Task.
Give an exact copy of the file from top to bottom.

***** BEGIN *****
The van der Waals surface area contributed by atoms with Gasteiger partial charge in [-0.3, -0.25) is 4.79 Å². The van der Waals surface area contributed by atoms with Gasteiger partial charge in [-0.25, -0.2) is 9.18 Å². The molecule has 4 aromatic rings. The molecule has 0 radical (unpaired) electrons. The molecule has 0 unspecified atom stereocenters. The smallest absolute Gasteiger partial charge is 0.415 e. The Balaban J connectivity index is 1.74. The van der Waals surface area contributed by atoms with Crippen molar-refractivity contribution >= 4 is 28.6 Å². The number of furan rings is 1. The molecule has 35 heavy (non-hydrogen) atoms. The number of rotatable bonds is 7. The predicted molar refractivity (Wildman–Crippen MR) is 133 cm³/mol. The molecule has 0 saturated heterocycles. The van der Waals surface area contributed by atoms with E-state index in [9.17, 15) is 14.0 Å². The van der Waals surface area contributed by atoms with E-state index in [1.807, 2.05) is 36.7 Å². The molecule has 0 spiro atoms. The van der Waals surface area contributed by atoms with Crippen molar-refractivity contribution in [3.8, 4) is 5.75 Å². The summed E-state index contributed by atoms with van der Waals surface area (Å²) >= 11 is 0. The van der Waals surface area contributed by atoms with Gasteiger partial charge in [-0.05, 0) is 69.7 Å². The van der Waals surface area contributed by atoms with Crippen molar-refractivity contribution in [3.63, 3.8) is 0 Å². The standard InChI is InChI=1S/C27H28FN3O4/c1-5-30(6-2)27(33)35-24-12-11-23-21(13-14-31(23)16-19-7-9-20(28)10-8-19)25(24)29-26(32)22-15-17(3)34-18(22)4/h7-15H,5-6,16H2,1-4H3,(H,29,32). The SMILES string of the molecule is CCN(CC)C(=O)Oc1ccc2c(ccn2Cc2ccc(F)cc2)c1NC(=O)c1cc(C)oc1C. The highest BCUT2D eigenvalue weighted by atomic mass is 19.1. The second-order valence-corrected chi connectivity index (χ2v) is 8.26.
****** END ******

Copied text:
The van der Waals surface area contributed by atoms with Gasteiger partial charge in [-0.3, -0.25) is 4.79 Å². The van der Waals surface area contributed by atoms with Gasteiger partial charge in [-0.25, -0.2) is 9.18 Å². The molecule has 4 aromatic rings. The molecule has 0 radical (unpaired) electrons. The molecule has 0 unspecified atom stereocenters. The smallest absolute Gasteiger partial charge is 0.415 e. The Balaban J connectivity index is 1.74. The van der Waals surface area contributed by atoms with Crippen molar-refractivity contribution >= 4 is 28.6 Å². The number of furan rings is 1. The molecule has 35 heavy (non-hydrogen) atoms. The number of rotatable bonds is 7. The predicted molar refractivity (Wildman–Crippen MR) is 133 cm³/mol. The molecule has 0 saturated heterocycles. The van der Waals surface area contributed by atoms with E-state index in [9.17, 15) is 14.0 Å². The van der Waals surface area contributed by atoms with E-state index in [1.807, 2.05) is 36.7 Å². The molecule has 0 spiro atoms. The van der Waals surface area contributed by atoms with Crippen molar-refractivity contribution in [3.8, 4) is 5.75 Å². The summed E-state index contributed by atoms with van der Waals surface area (Å²) >= 11 is 0. The van der Waals surface area contributed by atoms with Gasteiger partial charge in [-0.05, 0) is 69.7 Å². The van der Waals surface area contributed by atoms with Crippen molar-refractivity contribution in [3.63, 3.8) is 0 Å². The standard InChI is InChI=1S/C27H28FN3O4/c1-5-30(6-2)27(33)35-24-12-11-23-21(13-14-31(23)16-19-7-9-20(28)10-8-19)25(24)29-26(32)22-15-17(3)34-18(22)4/h7-15H,5-6,16H2,1-4H3,(H,29,32). The SMILES string of the molecule is CCN(CC)C(=O)Oc1ccc2c(ccn2Cc2ccc(F)cc2)c1NC(=O)c1cc(C)oc1C. The highest BCUT2D eigenvalue weighted by atomic mass is 19.1. The second-order valence-corrected chi connectivity index (χ2v) is 8.26.